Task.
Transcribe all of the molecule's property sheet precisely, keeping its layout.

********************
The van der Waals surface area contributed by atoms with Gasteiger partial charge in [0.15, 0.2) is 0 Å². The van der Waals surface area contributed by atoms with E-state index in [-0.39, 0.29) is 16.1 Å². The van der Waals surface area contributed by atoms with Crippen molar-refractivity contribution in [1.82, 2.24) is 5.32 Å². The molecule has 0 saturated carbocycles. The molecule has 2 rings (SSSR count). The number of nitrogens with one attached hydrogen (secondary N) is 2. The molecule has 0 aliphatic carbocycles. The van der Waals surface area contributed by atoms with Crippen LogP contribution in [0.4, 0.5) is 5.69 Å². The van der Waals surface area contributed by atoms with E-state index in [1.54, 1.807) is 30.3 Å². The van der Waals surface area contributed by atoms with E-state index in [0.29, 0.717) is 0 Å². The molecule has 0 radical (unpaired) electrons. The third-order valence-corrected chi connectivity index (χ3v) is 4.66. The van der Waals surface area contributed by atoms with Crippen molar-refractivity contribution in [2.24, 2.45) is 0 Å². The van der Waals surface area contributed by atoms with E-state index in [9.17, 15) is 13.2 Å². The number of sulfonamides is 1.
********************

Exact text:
The van der Waals surface area contributed by atoms with Gasteiger partial charge in [0.15, 0.2) is 0 Å². The van der Waals surface area contributed by atoms with E-state index in [-0.39, 0.29) is 16.1 Å². The van der Waals surface area contributed by atoms with Crippen molar-refractivity contribution in [1.82, 2.24) is 5.32 Å². The molecule has 0 saturated carbocycles. The molecule has 2 rings (SSSR count). The number of nitrogens with one attached hydrogen (secondary N) is 2. The molecule has 0 aliphatic carbocycles. The van der Waals surface area contributed by atoms with Crippen LogP contribution in [0.4, 0.5) is 5.69 Å². The van der Waals surface area contributed by atoms with E-state index in [1.54, 1.807) is 30.3 Å². The van der Waals surface area contributed by atoms with E-state index in [0.29, 0.717) is 0 Å². The molecule has 0 radical (unpaired) electrons. The third-order valence-corrected chi connectivity index (χ3v) is 4.66. The van der Waals surface area contributed by atoms with Crippen molar-refractivity contribution in [2.24, 2.45) is 0 Å². The van der Waals surface area contributed by atoms with E-state index in [9.17, 15) is 13.2 Å². The number of sulfonamides is 1.